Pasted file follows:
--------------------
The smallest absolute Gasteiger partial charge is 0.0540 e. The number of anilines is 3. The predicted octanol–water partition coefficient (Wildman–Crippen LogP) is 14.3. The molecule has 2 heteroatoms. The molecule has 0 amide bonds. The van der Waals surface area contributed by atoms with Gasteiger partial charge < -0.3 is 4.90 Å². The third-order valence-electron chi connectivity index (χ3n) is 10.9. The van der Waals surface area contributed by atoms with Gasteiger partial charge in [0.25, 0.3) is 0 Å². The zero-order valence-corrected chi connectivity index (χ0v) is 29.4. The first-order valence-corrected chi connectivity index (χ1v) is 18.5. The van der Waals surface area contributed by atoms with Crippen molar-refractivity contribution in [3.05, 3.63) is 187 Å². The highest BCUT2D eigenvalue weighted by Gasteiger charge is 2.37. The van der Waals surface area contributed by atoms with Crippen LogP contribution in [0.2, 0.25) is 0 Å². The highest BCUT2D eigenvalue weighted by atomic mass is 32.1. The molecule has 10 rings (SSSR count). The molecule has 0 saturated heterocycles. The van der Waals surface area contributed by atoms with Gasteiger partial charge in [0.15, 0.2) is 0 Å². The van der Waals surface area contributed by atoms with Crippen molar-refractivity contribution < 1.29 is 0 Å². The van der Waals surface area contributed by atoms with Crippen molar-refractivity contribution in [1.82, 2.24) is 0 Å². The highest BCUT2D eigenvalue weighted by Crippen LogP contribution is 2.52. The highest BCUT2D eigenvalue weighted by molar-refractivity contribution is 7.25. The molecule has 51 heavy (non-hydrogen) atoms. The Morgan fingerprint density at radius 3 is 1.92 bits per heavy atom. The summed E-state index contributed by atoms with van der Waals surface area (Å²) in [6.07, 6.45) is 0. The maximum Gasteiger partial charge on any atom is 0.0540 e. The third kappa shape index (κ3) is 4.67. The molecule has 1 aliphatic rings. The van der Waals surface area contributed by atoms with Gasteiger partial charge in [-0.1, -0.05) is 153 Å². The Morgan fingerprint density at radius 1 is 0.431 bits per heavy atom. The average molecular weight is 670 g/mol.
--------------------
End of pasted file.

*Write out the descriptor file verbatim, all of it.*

The smallest absolute Gasteiger partial charge is 0.0540 e. The number of anilines is 3. The predicted octanol–water partition coefficient (Wildman–Crippen LogP) is 14.3. The molecule has 2 heteroatoms. The molecule has 0 amide bonds. The van der Waals surface area contributed by atoms with Gasteiger partial charge < -0.3 is 4.90 Å². The third-order valence-electron chi connectivity index (χ3n) is 10.9. The van der Waals surface area contributed by atoms with Gasteiger partial charge in [0.25, 0.3) is 0 Å². The zero-order valence-corrected chi connectivity index (χ0v) is 29.4. The first-order valence-corrected chi connectivity index (χ1v) is 18.5. The van der Waals surface area contributed by atoms with Crippen molar-refractivity contribution in [3.05, 3.63) is 187 Å². The highest BCUT2D eigenvalue weighted by Gasteiger charge is 2.37. The van der Waals surface area contributed by atoms with Crippen LogP contribution in [0.2, 0.25) is 0 Å². The highest BCUT2D eigenvalue weighted by atomic mass is 32.1. The molecule has 10 rings (SSSR count). The molecule has 0 saturated heterocycles. The van der Waals surface area contributed by atoms with Gasteiger partial charge in [0.15, 0.2) is 0 Å². The van der Waals surface area contributed by atoms with Crippen molar-refractivity contribution < 1.29 is 0 Å². The van der Waals surface area contributed by atoms with Crippen molar-refractivity contribution in [1.82, 2.24) is 0 Å². The highest BCUT2D eigenvalue weighted by Crippen LogP contribution is 2.52. The highest BCUT2D eigenvalue weighted by molar-refractivity contribution is 7.25. The molecule has 51 heavy (non-hydrogen) atoms. The Morgan fingerprint density at radius 3 is 1.92 bits per heavy atom. The summed E-state index contributed by atoms with van der Waals surface area (Å²) in [6.07, 6.45) is 0. The maximum Gasteiger partial charge on any atom is 0.0540 e. The third kappa shape index (κ3) is 4.67. The molecule has 1 aliphatic rings. The van der Waals surface area contributed by atoms with Gasteiger partial charge in [-0.1, -0.05) is 153 Å². The Morgan fingerprint density at radius 1 is 0.431 bits per heavy atom. The average molecular weight is 670 g/mol.